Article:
Asbestos diseases: rights for New Zealand citizens

In 2017, Elva brought a claim against her late husband’s previous employer for asbestos exposure from washing his work clothes. However, despite her case being the first of its kind in New Zealand, it is not unusual; hundreds of similar cases have been won in other countries from negligent asbestos exposure.

What is asbestos?

A naturally-occurring mineral made up of many small fibres, asbestos was popular due to its strength and resistance to heat, wear and chemicals. It was mainly used in cladding, insulation, vehicle brakes, textiles and some appliances, such as oven gloves and in ironing boards.

For many years, thousands of products in home and commercial buildings contained asbestos.

In the early 1980s, the health risks of asbestos became more widely known and usage was stopped.  However, many traces of asbestos still exist in products around the home, particularly in dwellings built before 1984.  

What are the health risks?

Moving, breaking or damaging asbestos causes the small fibres to become airborne. These fibres are then inhaled and get lodged in airways and lungs.

Asbestos has been known to cause a number of illnesses, including:

  • Asbestosis
  • Mesothelioma
  • Lung cancer, and
  • Asbestos-related pleural plaques

Some asbestos-related diseases, such as mesothelioma, can take more than 30 years to show symptoms.

Elva’s story

Elva developed mesothelioma after being exposed to asbestos dust by washing her husband’s clothes.

Her husband Patrick, who worked in James Hardie’s Auckland factory for more than 20 years, died of lung cancer in 1992 having never smoked. He often brought home offcuts for the family to use in home renovations, with her work overalls covered in dust.

Elva was concerned for her three children, and their risk of potential illness due to asbestos exposure.

"Their father always played with them when he came home from work. They were always about when I was washing the clothes," Elva says.

Maurice Blackburn Principal Jonathan Walsh, who represented Elva, said although this type of claim was a first in New Zealand, hundreds of claims had been successful in Australia.

"People like Elva who suffered from asbestos exposure outside of work, such as through washing clothes or through home renovations, may not be aware these avenues exist.”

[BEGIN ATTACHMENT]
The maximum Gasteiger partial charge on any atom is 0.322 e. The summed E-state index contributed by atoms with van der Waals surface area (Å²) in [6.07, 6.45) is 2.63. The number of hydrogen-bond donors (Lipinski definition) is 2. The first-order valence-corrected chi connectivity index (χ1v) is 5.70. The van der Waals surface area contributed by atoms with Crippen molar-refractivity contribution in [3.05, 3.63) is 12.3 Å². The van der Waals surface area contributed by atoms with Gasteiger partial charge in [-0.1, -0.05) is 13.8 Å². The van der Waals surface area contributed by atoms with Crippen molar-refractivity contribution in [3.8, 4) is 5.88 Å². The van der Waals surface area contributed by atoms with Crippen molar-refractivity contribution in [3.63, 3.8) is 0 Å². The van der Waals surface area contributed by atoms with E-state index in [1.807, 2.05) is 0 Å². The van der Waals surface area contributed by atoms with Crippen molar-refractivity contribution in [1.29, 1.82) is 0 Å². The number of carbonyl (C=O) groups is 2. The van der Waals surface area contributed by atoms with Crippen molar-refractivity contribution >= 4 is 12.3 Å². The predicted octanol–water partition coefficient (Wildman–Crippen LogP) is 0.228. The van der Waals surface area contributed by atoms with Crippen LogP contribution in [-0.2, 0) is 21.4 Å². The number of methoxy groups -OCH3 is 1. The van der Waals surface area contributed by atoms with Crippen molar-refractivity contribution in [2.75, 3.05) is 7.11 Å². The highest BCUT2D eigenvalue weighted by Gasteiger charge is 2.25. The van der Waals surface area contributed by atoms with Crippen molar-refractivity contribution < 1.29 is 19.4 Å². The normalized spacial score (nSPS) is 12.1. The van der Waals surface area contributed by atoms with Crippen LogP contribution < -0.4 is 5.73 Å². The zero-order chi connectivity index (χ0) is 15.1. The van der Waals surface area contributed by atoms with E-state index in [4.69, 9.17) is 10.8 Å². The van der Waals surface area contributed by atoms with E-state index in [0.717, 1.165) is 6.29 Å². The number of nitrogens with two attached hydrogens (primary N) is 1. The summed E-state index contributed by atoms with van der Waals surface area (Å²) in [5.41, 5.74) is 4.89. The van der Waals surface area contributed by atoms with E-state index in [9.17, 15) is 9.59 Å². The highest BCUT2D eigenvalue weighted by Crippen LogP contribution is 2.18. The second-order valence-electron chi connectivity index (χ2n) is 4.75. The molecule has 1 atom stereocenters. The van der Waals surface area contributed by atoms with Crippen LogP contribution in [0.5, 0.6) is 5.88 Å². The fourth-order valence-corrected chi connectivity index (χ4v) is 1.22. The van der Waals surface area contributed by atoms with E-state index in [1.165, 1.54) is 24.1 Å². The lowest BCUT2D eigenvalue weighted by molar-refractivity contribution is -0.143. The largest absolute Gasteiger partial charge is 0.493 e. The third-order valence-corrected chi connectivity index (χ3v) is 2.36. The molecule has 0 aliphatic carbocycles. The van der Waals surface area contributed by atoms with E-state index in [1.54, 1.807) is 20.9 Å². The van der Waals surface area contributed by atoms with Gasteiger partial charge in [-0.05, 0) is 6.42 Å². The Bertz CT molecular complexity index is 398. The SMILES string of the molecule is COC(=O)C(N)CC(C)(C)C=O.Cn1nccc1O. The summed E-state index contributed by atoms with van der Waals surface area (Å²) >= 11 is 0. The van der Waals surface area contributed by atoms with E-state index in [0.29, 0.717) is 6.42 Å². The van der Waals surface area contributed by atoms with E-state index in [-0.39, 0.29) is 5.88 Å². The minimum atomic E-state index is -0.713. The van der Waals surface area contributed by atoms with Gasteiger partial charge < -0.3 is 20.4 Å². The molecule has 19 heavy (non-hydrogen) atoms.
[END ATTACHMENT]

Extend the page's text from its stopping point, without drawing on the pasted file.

What happens if I’ve been exposed?

 In New Zealand, there are two schemes that can assist you if you’ve been exposed to asbestos through the negligence of someone else. The schemes are:

  • A statutory scheme: if you’ve been exposed to asbestos at work, you can claim lump sum entitlements with the ACC
  • A common law scheme: if you’ve been exposed to asbestos outside of work, you may be able to bring a common law claim in the court

You must bring a claim during your lifetime and time limits apply. For example, you only have six months from the date of diagnosis to make a statutory claim, although sometimes this timeframe can be extended if there are appropriate reasons.

Next steps

Speak to a lawyer quickly if you’ve been diagnosed with an asbestos-related disease. We can help determine where your asbestos exposure is likely to have come from and identify who might have been negligent.

It won’t cost you a cent to find out where you stand, and our team can travel to your home to meet with you to discuss your rights and entitlements. In most cases, we will act on a no win, no fee* basis.

*conditions apply.

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Jonathan Walsh

Maurice Blackburn Brisbane
Jonathan Walsh is a Principal and the Queensland practice group leader for asbestos law and dust diseases, based in Maurice Blackburn’s Brisbane office. Jonathan is also a Law Society of NSW Accredited Specialist in Personal Injury (Dust Diseases). This additional qualification stands him head and ...

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